The Elements Of Homoeopathy by Dr P. Sankaran
A colleague of mine tells me that while working as a doctor in a hospital in Bombay, a patient of his was dying from a carcinoma of the lung. She was in her seventies. They gave her a few days to live. The relatives called in Rajan Sankaran who took the case in great detail, prescribed for her and within one week she was walking around, within two months the CT scan showed no sign of a tumour! Subsequently a huge medical conference was held regarding this case.
What made Rajan such a competent homoeopath was growing up under the tutelage of his father, Dr.P. Sankaran. P. Sankaran was an allopath who converted to homoeopathy – and became a competent and well respected one too. As well as being a good prescriber (taught by the well known Dr. Phatak) he wrote many articles, notes, conducted numerous provings and taught internationally. This information and experience has now been gathered and edited into one collection; The Elements Of Homoeopathy in two volumes. Unlike previous experiences of Indian books, this is a well bound hardback with good quality paper and print.
These volumes contain something of interest on every subject pertaining to homoeopathy; provings, materia medica, philosophy, repertorisation techniques (particularly regarding the every useful though neglected Boger’s Synoptic Key and examples of cases worked out with this method), prophylactics, even rubric cross- references. Vol.II looks more at the practicalities – and difficulties of practice as well as the scope and limitations of homoeopathy.
This is an enjoyable and informative read. It’s one of those books you can pick up any time, read a relevant section and return to it. We have much to learn from these dedicated and conscientious practitioners. While there is a lot of rubbish written, this is one of the good books. Read good books! After all the many years of experience shared with us here, P. Sankaran offers us some useful advice. I’II quote it for what it’s worth. It’s from the chapter ” Do’s and Don’ts”:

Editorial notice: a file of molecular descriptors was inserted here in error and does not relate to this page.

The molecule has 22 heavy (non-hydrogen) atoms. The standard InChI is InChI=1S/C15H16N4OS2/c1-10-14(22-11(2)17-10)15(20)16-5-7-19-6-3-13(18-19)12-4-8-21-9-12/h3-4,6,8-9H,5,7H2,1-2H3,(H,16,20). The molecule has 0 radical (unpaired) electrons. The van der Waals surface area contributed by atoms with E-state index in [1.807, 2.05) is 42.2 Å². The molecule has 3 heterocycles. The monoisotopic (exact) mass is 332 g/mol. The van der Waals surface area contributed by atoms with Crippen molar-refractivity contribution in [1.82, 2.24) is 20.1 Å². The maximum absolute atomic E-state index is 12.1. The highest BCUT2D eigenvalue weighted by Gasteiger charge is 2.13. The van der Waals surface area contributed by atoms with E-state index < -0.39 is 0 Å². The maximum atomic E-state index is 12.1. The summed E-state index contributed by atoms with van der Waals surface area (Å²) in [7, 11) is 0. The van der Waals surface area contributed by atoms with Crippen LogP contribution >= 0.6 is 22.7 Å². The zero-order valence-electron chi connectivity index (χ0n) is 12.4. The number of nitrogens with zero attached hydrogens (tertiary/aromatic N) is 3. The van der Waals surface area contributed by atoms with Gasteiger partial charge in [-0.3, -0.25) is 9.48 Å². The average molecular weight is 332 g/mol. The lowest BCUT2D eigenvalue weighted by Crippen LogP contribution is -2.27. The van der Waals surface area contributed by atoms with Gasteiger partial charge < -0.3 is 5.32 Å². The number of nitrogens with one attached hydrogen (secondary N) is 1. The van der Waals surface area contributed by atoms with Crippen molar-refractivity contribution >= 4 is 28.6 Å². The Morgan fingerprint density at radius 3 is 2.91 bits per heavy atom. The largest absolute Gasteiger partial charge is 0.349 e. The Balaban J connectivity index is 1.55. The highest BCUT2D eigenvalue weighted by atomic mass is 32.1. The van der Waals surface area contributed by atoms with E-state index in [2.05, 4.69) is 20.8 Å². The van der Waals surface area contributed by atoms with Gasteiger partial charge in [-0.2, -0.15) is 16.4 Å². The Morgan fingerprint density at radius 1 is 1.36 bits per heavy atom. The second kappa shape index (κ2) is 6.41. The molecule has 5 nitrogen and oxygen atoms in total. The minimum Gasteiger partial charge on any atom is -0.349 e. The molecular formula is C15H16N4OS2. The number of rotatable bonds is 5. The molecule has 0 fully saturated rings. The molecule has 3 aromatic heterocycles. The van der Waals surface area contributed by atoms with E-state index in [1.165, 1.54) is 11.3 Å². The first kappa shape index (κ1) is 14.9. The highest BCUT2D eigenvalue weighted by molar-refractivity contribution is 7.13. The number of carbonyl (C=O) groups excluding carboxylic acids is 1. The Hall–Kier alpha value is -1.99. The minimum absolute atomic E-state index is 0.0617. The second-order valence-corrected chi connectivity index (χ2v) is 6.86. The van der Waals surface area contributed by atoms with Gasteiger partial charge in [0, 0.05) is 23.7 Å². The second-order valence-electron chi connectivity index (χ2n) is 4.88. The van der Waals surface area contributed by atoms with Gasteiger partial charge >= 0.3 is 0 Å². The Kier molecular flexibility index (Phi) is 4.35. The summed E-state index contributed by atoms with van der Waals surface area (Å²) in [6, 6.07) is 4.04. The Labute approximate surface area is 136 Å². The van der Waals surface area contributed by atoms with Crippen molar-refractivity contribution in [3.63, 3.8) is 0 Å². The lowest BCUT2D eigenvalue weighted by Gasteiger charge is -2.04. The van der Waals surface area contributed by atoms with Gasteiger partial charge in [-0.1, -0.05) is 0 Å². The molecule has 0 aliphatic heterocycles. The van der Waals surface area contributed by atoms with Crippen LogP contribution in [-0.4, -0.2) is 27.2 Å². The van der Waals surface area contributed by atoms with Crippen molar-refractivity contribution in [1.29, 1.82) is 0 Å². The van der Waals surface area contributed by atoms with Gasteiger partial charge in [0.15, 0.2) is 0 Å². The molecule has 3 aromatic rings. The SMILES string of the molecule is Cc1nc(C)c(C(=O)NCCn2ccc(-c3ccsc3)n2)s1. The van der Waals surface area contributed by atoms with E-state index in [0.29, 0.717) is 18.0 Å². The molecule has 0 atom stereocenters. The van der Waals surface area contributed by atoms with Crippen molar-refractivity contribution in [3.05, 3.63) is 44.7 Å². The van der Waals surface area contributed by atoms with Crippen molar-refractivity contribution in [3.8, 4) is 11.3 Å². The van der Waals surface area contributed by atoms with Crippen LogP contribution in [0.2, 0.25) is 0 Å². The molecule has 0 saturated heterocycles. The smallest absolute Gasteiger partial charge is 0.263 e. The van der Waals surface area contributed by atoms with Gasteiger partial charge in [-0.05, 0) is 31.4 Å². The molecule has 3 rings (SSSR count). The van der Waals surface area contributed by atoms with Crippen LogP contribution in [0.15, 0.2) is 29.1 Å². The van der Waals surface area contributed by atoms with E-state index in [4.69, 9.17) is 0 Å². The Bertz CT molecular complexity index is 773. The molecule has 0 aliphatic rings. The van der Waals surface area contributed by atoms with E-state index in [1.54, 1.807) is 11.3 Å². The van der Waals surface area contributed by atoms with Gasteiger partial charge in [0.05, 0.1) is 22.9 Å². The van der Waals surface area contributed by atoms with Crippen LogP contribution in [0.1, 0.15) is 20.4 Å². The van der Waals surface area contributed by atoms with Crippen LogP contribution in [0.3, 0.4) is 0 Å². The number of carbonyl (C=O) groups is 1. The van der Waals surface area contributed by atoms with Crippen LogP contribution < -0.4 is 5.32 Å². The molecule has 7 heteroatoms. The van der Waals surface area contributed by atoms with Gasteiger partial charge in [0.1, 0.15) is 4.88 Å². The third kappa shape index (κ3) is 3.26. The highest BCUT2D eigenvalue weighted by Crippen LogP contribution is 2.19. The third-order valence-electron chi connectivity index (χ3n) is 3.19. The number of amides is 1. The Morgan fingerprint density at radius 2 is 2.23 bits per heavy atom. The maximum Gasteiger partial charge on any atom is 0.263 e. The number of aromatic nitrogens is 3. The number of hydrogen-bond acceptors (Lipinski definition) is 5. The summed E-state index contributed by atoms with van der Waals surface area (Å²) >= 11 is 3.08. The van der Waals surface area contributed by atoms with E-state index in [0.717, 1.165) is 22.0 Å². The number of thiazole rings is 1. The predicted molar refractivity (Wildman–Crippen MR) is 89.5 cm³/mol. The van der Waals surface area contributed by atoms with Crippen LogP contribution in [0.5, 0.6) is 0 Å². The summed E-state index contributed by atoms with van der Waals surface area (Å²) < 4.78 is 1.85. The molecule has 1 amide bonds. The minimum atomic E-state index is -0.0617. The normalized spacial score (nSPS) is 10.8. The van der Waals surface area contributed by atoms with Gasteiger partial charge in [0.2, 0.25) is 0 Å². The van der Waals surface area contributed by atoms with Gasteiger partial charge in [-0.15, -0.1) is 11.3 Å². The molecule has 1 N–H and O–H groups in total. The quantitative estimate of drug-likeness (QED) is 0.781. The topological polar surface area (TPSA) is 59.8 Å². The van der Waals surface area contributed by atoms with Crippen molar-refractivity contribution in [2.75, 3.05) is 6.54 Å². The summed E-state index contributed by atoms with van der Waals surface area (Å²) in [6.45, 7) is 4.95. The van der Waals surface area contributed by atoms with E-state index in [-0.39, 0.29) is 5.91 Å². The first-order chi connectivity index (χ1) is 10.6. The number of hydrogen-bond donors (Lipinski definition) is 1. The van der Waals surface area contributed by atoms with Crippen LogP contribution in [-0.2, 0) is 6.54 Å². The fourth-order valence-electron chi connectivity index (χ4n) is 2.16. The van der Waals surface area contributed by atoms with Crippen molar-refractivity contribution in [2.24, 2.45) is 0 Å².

Do not offer advice or medicines unless you are asked; the value of anything that is given free is generally not well received. Do not ring up and enquire about the patient. Let the patient and his relatives inform you themselves. Refrain from offering your patient any refreshments in your consulting rooms. Also, avoid accepting any drink or food in the patients’s house while there for professional work. Do not tell lies to the patient. If he comes to know he will never trust any word that comes from your mouth. Do not criticise any doctor. If the patient criticises any doctor, try to defend or at least keep quiet. The patient who criticises someone today will criticise you tomorrow. If any doctor has committed any mistake do not comment on it. We ourselves make many mistakes unknowingly. Do not make any contract with the patient. Do not give any guarantee to the patient bacause you cannot guarantee even your own life. Do not boast. Let your actions speak. Do not criticise hardly any other system of medicine. Subscribe to good journals and read them. Good books are good investments. Always have a receptive mind. Ever be ready to appreciate, learn and understand. Learn from everyone, everywhere, from every source, from every incident. Learn, apply and utilise. Life is a glorious opportunity. Utilise the opportunity to the maximum so that we can say at the end as Hahnemann said, “Non inutilis vixi” (I did not live in vain).
Sankaran’s Academy and Clinic: The Other Song